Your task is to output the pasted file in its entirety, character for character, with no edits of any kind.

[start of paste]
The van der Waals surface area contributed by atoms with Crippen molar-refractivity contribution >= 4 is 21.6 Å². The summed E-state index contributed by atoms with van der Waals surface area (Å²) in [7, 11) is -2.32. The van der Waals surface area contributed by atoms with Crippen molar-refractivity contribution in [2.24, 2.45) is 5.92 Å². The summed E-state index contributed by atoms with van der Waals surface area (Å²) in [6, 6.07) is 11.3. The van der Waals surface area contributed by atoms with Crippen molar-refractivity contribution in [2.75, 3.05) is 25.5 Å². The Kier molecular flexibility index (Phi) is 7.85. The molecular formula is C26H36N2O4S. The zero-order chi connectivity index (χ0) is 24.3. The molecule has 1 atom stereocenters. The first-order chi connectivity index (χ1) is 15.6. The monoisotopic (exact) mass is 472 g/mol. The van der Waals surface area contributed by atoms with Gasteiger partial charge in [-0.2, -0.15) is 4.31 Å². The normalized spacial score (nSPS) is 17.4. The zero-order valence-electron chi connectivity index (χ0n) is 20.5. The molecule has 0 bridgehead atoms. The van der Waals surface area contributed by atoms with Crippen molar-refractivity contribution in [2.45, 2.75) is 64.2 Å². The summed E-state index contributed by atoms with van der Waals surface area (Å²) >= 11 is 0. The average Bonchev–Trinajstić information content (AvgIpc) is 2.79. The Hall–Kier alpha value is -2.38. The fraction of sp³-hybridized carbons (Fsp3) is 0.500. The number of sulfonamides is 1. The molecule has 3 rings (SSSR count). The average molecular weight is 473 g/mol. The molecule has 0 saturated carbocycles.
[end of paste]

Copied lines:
The van der Waals surface area contributed by atoms with Crippen molar-refractivity contribution >= 4 is 21.6 Å². The summed E-state index contributed by atoms with van der Waals surface area (Å²) in [7, 11) is -2.32. The van der Waals surface area contributed by atoms with Crippen molar-refractivity contribution in [2.24, 2.45) is 5.92 Å². The summed E-state index contributed by atoms with van der Waals surface area (Å²) in [6, 6.07) is 11.3. The van der Waals surface area contributed by atoms with Crippen molar-refractivity contribution in [2.75, 3.05) is 25.5 Å². The Kier molecular flexibility index (Phi) is 7.85. The molecular formula is C26H36N2O4S. The zero-order chi connectivity index (χ0) is 24.3. The molecule has 1 atom stereocenters. The first-order chi connectivity index (χ1) is 15.6. The monoisotopic (exact) mass is 472 g/mol. The van der Waals surface area contributed by atoms with Gasteiger partial charge in [-0.2, -0.15) is 4.31 Å². The normalized spacial score (nSPS) is 17.4. The zero-order valence-electron chi connectivity index (χ0n) is 20.5. The molecule has 0 bridgehead atoms. The van der Waals surface area contributed by atoms with Crippen molar-refractivity contribution in [2.45, 2.75) is 64.2 Å². The summed E-state index contributed by atoms with van der Waals surface area (Å²) >= 11 is 0. The average Bonchev–Trinajstić information content (AvgIpc) is 2.79. The Hall–Kier alpha value is -2.38. The fraction of sp³-hybridized carbons (Fsp3) is 0.500. The number of sulfonamides is 1. The molecule has 3 rings (SSSR count). The average molecular weight is 473 g/mol. The molecule has 0 saturated carbocycles.